In the heart of London’s theatreland you can also find a sculpture by Maggi Hambling entitled A Conversation with Oscar Wilde (1998). Fashioned in the form of a sarcophagus with Wilde laughing and smoking, it is inscribed with a quotation from Lady Windermere’s Fan: 'We are all in the gutter but some of us are looking at the stars.’
Wilde certainly sprinkled stardust across theatreland, and although we find ourselves more than a century on from his heyday, his talent and genius shine ever brighter.
Simon’s top tips:
Get together with a group of like-minded friends and read the plays out loud to remind yourself of Wilde’s gift.
Watch Stephen Fry’s brilliant portrayal of Oscar Wilde in the 1997 film Wilde.
For a deep dive into Wilde’s life listen to or read the magisterial biography Oscar: A Life by Matthew Sturgis (2018).
Read Rupert Everett’s brilliant memoir of his attempt to make a film of the last years of Oscar’s life, To the End of the World: Travels With Oscar Wilde (2020).
Join the Oscar Wilde Society (see oscarwildesociety.co.uk)
Walk in the footsteps of Oscar Wilde on a Wilde walk with me around the West End to visit some of the locations and explore the stories featured in this ‘Instant Expert’.
Our expert’s story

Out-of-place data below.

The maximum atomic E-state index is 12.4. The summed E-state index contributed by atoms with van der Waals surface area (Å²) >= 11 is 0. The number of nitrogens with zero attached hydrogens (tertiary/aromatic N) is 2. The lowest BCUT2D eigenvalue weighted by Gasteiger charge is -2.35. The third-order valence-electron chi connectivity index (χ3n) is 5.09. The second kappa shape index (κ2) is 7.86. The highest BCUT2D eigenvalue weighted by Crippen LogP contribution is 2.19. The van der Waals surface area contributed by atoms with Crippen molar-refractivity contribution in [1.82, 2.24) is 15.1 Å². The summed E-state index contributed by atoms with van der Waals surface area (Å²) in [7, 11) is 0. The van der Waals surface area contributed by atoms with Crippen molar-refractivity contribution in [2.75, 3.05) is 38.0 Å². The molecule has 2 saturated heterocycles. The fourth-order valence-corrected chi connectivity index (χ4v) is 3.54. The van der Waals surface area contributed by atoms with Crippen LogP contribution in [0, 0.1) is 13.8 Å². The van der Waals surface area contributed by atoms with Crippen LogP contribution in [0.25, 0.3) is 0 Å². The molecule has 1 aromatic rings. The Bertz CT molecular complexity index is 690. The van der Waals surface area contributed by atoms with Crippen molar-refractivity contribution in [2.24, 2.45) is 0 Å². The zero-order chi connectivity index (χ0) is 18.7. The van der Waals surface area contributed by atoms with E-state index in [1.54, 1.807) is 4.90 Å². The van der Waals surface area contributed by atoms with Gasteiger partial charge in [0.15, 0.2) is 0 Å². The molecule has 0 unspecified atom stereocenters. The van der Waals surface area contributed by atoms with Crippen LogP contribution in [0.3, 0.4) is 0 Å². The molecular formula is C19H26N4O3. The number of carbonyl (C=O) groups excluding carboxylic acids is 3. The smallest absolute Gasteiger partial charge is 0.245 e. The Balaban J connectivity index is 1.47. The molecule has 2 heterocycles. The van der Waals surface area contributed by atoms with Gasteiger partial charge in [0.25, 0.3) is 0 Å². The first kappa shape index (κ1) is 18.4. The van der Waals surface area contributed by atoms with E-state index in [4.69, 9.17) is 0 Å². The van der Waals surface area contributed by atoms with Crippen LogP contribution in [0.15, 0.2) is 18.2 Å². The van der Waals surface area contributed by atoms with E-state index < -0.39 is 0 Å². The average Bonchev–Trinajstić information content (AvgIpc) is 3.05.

Simon Whitehouse is a (recovering) actor, lecturer and presenter, and Alexander Technique and voice teacher; he is also an award-winning London Blue Badge guide. He regularly guides for The Arts Society groups in addition to his lecture offerings. He has worked as a guide and lecturer in-house at Shakespeare’s Globe, the Royal Opera House, the BBC and the National Gallery. He is on the faculty of Ithaca College and also lectures for the Blue Badge guide training course on the performing arts and English literature modules. Simon’s specialisms and passions are theatre, literature, fashion and art history. Among his talks for The Arts Society are (on Wilde): Wilde about Oscar: famous for being famous (and infamous); (on Wilde’s plays): A Haaaand-baaaag? The importance of being Oscar – and Earnest; and (on Wilde’s downfall): The Trials of Oscar Wilde. These talks can be combined as a Study Day. Other lectures include Artistic and Literary Chelsea, The world’s greatest paintings: 200 years of the National Gallery and Punch, Pineapples and Pygmalion: a short history of Covent Garden.